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Empirical site response and comparison with measured site conditions at ANSS sites in the Reno area

PANCHA, A., pancha@seismo.unr.edu; ANDERSON,J. G., jga@seismo.unr.edu; BIASI, G. glenn@seismo.unr.edu; ANOOSHEPOR, A., rasool@seismo.unr.edu; LOUIE, J. N., louie@seismo.unr.edu; Nevada Seismological Laboratory, University of Nevada, Reno, NV, 89557

The Advanced National Seismic System (ANSS) is an effort to modernize, expand, and integrate earthquake monitoring and notification in the United States. Key goals of ANSS include dense instrumentation in high risk urban areas to monitor and improve predictability of strong ground shaking, to provide emergency response personnel with real-time earthquake information, and to provide engineers data on the response of buildings and other structures. Western Nevada is one of the locations targeted by this effort. The cities of Reno and Sparks, Nevada, are located in a fault-controlled basin that is about 13 km wide and 21 km long. The small basin size and the growing Advanced National Seismic System (ANSS) accelerograph network within it makes this an ideal location for investigating the relationship between basin structure, near-surface geology, and ground motions. We evaluate site conditions at each of the ANSS strong motion stations in the Reno-Sparks area. Ground motions from local earthquakes are used to ascertain empirical site amplification effects within the basin using the soil to rock spectral ratio technique. A rock site, RFNV, located near the basin edge, is used as a reference site. The site response functions within the basin are mainly flat, but do show relative amplification, with some sites showing resonant peaks. These empirical site effects are compared with site conditions evaluated using average shallow shear wave velocities, measured using the refraction microtremor (ReMi) technique (Louie, 2001), in addition to local geological classifications. While the geology rock group has a lower mean amplification, the separation with those of the sedimentary groups not large. The Vs30 groups have distinct means that are well separated, indicating that velocity is a useful predictor of amplification.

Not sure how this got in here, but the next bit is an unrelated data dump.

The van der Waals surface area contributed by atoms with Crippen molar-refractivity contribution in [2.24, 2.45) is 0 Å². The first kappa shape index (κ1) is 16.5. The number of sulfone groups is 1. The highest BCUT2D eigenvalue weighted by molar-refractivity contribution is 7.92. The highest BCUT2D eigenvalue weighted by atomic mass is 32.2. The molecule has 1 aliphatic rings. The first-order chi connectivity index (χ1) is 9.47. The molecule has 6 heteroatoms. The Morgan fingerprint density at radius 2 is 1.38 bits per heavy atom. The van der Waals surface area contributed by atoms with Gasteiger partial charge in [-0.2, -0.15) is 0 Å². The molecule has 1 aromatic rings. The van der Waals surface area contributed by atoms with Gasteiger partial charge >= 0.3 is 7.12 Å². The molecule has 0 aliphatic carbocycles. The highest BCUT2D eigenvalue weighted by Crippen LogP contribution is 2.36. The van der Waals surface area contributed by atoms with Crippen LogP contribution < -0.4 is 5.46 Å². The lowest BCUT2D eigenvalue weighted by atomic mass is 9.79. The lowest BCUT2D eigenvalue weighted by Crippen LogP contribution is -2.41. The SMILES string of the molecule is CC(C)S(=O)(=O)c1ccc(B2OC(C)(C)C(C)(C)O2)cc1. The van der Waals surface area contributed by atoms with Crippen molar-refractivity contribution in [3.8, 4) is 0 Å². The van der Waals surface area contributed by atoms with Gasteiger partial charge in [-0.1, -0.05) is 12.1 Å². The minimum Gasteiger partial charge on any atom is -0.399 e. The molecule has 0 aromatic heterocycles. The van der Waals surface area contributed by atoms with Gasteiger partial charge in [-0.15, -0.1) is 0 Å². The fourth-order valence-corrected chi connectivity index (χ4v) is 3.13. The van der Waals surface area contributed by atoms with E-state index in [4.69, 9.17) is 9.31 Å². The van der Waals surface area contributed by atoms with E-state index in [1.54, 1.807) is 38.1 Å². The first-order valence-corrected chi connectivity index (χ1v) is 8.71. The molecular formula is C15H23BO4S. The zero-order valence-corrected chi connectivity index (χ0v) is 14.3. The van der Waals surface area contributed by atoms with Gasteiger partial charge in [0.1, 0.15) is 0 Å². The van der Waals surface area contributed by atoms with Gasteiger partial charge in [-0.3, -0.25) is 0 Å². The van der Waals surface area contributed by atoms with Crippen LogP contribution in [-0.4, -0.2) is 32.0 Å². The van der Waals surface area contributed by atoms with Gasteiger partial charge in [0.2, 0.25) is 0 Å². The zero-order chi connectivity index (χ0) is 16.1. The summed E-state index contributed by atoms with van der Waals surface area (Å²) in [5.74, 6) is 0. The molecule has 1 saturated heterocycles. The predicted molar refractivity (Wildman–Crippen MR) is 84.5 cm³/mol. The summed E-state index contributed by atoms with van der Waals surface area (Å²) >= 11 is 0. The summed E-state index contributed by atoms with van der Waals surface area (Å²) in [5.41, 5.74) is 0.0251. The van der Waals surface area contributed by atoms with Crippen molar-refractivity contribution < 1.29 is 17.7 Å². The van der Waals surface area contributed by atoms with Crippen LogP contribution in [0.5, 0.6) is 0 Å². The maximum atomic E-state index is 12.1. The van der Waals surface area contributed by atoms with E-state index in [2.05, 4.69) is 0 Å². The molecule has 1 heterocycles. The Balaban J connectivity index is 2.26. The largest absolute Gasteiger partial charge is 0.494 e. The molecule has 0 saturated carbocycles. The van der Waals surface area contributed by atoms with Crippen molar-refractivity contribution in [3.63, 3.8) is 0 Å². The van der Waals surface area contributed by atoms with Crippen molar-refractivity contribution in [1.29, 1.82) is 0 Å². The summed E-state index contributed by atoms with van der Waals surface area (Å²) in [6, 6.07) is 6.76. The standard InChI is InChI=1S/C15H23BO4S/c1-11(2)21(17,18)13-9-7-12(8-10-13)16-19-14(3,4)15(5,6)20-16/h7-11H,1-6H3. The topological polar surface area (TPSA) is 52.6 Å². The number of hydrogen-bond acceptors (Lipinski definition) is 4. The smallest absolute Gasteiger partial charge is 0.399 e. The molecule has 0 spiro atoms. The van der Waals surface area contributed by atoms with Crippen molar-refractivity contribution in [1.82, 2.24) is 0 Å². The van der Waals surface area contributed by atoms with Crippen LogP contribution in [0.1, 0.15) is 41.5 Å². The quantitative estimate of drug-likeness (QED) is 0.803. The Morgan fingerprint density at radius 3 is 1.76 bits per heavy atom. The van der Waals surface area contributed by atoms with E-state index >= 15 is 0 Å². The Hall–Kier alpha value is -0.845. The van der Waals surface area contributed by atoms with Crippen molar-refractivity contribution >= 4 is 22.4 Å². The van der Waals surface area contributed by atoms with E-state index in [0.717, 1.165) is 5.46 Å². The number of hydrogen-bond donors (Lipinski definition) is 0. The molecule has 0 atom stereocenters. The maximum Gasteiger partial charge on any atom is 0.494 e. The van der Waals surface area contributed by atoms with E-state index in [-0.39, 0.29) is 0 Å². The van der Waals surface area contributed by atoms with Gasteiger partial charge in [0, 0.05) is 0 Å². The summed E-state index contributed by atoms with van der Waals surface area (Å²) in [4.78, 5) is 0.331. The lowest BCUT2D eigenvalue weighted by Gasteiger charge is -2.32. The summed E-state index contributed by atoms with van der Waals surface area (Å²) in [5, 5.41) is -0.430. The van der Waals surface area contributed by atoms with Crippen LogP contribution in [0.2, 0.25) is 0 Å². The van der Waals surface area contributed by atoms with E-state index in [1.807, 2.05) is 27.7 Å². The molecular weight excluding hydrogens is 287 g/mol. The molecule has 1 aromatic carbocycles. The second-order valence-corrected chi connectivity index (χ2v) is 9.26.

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Last Modified: 2011 Aug 10

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